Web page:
I will be leaving Facebook at some point; I dislike that I haven’t done so yet.

  3. 

    I can’t remember if I ever set up google analytics on my blog or professional website. I learnt a long time ago that the info is bogus and don’t bother with it. Before wordpress changed it’s statistic page into an incoherent mess, most of my blog hits were from gay porn websites and more disturbingly my most searched terms were related to child porn :/ (it was because of an article I wrote in 2010 about an artist that was accused of making child porn.) The internet is pretty gross.

    • 

      I get ‘gang rape’ and ‘rape in boots’ often. I don’t really want to know that much about people’s search habits, y’know? And aye, WP changing the stats page actually helped break me of the horrible habit of looking to see how many hits I was getting. The thing is, as you say, ‘an incoherent mess,’ and I’m actually glad of it. 🙂

      • 

        Yeah me too, I don’t take much heed to my stats anymore. This subject is making wonder how much governments profit from metadata retention and surveillance. Of course, no corporation would want to admit to buying that info, but I reckon it’d would be worth a bit. But nevermind… it’s for our ‘protection’ if the government makes some cash along the way that’s purely coincidental. Yeah?

  4. 

    So, now that I’ve been disabused of this notion that analytics are helping me, can I just quit them? Or do they have their hooks into my website forever?

    • 

      Which service were you using? If it’s Google Analytics, you should be able to delete the script and have done with it. The WordPress stats are hard-coded, but fortunately un-intrusive and don’t track individual IP’s.

      • 

        Google analytics definitely, but I think Bing (or is it Ping?) as well. Unfortunately, because I’m not super techie, I will get up to speed on the mechanics of my website, then forget it all until the next time I decide to mess around with the back office of my website. I don’t even know where the script is located. *sigh* You’d think since I live in silicon valley, some of this stuff would rub off on me, like osmosis or something.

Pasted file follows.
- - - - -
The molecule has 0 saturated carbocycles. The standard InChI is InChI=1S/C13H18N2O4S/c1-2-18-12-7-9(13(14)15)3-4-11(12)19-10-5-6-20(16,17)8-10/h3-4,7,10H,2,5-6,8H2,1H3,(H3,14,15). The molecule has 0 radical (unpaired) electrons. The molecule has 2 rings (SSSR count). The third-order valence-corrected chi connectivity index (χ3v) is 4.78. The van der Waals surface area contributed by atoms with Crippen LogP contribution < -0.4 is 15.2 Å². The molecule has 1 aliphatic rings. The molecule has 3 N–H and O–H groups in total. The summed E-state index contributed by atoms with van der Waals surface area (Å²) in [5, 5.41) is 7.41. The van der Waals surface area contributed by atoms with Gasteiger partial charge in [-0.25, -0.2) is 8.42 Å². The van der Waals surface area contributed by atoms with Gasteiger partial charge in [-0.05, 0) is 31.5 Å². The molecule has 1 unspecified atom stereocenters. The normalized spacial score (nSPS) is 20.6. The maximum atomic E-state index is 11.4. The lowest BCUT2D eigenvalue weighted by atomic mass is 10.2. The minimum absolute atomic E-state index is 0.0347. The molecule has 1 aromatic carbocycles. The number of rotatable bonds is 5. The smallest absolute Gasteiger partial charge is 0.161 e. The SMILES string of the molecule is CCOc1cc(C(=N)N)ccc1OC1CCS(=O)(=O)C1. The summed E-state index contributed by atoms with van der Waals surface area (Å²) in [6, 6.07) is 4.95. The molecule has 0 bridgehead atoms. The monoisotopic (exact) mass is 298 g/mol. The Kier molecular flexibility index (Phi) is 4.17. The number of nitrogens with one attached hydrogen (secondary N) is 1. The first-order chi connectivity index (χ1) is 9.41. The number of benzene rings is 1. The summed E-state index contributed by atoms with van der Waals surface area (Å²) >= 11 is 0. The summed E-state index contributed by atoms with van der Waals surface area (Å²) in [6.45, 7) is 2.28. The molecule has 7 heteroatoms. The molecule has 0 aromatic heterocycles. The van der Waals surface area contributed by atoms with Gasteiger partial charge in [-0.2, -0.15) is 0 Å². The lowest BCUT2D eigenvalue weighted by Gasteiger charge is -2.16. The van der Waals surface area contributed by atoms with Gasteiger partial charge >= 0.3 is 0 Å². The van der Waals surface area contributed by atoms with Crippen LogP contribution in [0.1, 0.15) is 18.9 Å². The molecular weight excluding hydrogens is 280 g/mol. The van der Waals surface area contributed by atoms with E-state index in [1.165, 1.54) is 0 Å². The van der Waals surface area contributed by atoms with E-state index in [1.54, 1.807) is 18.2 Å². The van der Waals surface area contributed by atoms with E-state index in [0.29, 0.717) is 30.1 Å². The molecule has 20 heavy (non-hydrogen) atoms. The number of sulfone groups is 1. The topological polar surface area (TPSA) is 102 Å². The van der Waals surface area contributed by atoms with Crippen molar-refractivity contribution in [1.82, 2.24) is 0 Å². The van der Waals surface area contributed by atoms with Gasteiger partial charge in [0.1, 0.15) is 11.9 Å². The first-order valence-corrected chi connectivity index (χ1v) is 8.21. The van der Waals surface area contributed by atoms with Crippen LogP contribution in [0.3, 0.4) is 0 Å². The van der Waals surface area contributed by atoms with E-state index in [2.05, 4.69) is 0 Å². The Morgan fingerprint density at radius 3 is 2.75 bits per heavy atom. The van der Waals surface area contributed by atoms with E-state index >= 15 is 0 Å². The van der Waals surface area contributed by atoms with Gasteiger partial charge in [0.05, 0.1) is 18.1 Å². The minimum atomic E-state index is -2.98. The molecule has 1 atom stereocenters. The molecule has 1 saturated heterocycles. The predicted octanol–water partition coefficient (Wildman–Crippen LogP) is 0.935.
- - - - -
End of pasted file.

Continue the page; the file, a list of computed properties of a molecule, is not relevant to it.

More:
5. 

    I didn’t know that’s how it works(still new to this stuff) I do look at the WordPress info though. Thanks for letting me know about this stuff.

  6. 

    I was considering some sort of service that might help attract a few readers. That kind of service would probably include the analytics. After reading your post and the comments, I definitely won’t do it.

    (I get about four hits a month, always from your blog. So thank you!)

    • 

      More people should read you. 🙂

      [And actually, you probably get more views than blogspot lets on–Google owns them and constricts some of that stuff in order to get you to use their services. And your format (multiple blogs viewable on one page) means that people can read multiple things but blogger/blogspot only tells you about the one person.]

      Also, WordPress makes it easier for others to find stuff they want to read because of it’s ‘reader’ function that google got rid of. That might be a simple way of becoming more visible without using third-party stuff. You can even migrate your old blog over to a wordpress site pretty seemlessly–email me if you ever want to do that and want someone to walk you through the process!

  7. 

    I’ve never used google analytics, although I am very curious about the analytics provided by wordpress and why certain posts get more hits and comments then others… sometimes fits with the quality and sometimes not… I never get glamorous search terms like ‘gay satyr sex’ – it’s usually boggarts!…

    FB – yes, I use it. And I am aware of the bad ethics and coal burning power stations. I don’t view it as a ‘necessary’ evil. I make a conscious choice to use it because I have found it to be the best method of advertising community events, my own work and works of others. It is the best way I know of reaching a new audience. Blogging alone seems to stay trapped in its own bubble. FB provides access to sharing with lots of different groups and readers who, if your events and / or works and works of others are good, will also share. You can’t change the world from within a bubble. So until a better method of getting work out there appears, I will be using FB.